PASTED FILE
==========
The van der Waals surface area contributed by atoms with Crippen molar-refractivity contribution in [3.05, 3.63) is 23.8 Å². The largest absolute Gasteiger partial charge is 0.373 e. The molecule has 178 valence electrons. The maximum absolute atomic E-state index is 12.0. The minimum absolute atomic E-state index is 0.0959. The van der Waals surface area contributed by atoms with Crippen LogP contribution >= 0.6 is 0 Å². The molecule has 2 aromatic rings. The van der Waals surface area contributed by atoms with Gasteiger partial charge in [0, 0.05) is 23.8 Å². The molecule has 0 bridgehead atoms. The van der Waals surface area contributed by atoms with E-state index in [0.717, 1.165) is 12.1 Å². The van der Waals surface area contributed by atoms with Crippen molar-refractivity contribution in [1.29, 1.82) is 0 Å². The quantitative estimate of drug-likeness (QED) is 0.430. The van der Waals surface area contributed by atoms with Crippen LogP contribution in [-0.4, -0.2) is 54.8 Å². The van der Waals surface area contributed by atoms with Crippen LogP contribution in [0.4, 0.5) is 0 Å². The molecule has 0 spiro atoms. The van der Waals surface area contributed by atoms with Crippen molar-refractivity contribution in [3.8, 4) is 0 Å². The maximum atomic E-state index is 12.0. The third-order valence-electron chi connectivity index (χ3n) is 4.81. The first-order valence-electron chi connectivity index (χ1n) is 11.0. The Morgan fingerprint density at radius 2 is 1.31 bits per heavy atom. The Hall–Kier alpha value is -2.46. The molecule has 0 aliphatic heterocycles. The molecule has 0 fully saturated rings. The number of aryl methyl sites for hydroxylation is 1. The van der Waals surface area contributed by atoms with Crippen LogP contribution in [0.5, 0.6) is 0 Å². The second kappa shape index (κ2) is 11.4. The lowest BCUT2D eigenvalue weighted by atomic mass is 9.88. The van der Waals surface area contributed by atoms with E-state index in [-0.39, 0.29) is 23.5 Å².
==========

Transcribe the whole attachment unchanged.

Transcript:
The van der Waals surface area contributed by atoms with Crippen molar-refractivity contribution in [3.05, 3.63) is 23.8 Å². The largest absolute Gasteiger partial charge is 0.373 e. The molecule has 178 valence electrons. The maximum absolute atomic E-state index is 12.0. The minimum absolute atomic E-state index is 0.0959. The van der Waals surface area contributed by atoms with Crippen LogP contribution >= 0.6 is 0 Å². The molecule has 2 aromatic rings. The van der Waals surface area contributed by atoms with Gasteiger partial charge in [0, 0.05) is 23.8 Å². The molecule has 0 bridgehead atoms. The van der Waals surface area contributed by atoms with E-state index in [0.717, 1.165) is 12.1 Å². The van der Waals surface area contributed by atoms with Crippen molar-refractivity contribution in [1.29, 1.82) is 0 Å². The quantitative estimate of drug-likeness (QED) is 0.430. The van der Waals surface area contributed by atoms with Crippen LogP contribution in [-0.4, -0.2) is 54.8 Å². The van der Waals surface area contributed by atoms with Crippen LogP contribution in [0.4, 0.5) is 0 Å². The molecule has 0 spiro atoms. The van der Waals surface area contributed by atoms with Crippen molar-refractivity contribution in [3.8, 4) is 0 Å². The maximum atomic E-state index is 12.0. The third-order valence-electron chi connectivity index (χ3n) is 4.81. The first-order valence-electron chi connectivity index (χ1n) is 11.0. The Morgan fingerprint density at radius 2 is 1.31 bits per heavy atom. The Hall–Kier alpha value is -2.46. The molecule has 0 aliphatic heterocycles. The molecule has 0 fully saturated rings. The number of aryl methyl sites for hydroxylation is 1. The van der Waals surface area contributed by atoms with Crippen LogP contribution in [0.5, 0.6) is 0 Å². The second kappa shape index (κ2) is 11.4. The lowest BCUT2D eigenvalue weighted by atomic mass is 9.88. The van der Waals surface area contributed by atoms with E-state index in [-0.39, 0.29) is 23.5 Å².